Bilayer polymeric nanocapsules: A formulation approach for a thermostable and adjuvantedE. coliantigen vaccine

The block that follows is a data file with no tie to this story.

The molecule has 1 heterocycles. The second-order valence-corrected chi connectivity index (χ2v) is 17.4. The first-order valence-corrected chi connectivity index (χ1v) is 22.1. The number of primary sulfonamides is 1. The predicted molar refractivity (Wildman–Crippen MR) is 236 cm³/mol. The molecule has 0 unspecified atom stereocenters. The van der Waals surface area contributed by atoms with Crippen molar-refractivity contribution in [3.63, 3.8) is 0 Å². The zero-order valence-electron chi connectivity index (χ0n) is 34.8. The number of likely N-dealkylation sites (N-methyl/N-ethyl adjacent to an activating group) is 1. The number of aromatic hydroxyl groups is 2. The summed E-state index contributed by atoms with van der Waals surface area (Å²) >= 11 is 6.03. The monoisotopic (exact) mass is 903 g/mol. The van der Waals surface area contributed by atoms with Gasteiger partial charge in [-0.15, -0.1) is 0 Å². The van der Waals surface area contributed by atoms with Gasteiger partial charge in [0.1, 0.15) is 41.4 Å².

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One of the strategies used to improve the immunogenicity of purified protein antigens has relied on their association with synthetic nanocarriers, which, in general, have functioned as simple antigen containers. Here, we present a more advanced strategy based on the design of an antigen nanocarrier at the molecular level. The nanocarrier is composed of a vitamin E oily core, surrounded by two layers: a first layer of chitosan and a second of dextran sulphate. The selected antigen, IutA protein from Escherichia coli, was harboured between the two polymeric layers. The final bilayer nanocapsules had a nanometric size (≈ 200 nm), a negative zeta potential (< -40 mV) and a good antigen association efficiency (≈ 70%). The bilayer architecture led to an improvement on the formulation stability and the controlled release of the associated antigen. Remarkably, after being administered to mice, bilayer nanocapsules elicited higher IgG levels than those obtained with antigen precipitated with Alum. Moreover, freeze-dried nanocapsules were stable at room temperature for, at least, 3 months. These promising data, in addition to their contribution to the development of an uropathogenic E. coli vaccine, has allowed us to validate these novel bilayer nanocapsules as adequate platforms for the delivery of protein antigens.Graphical abstractHighlightsBilayer nanocapsules protect and control the delivery of their associated antigens.Freeze-dried nanocapsules are stable for at least 3 months at room temperature.Antigen-loaded bilayer nanocapsules elicit higher IgG levels in mice than Alum.

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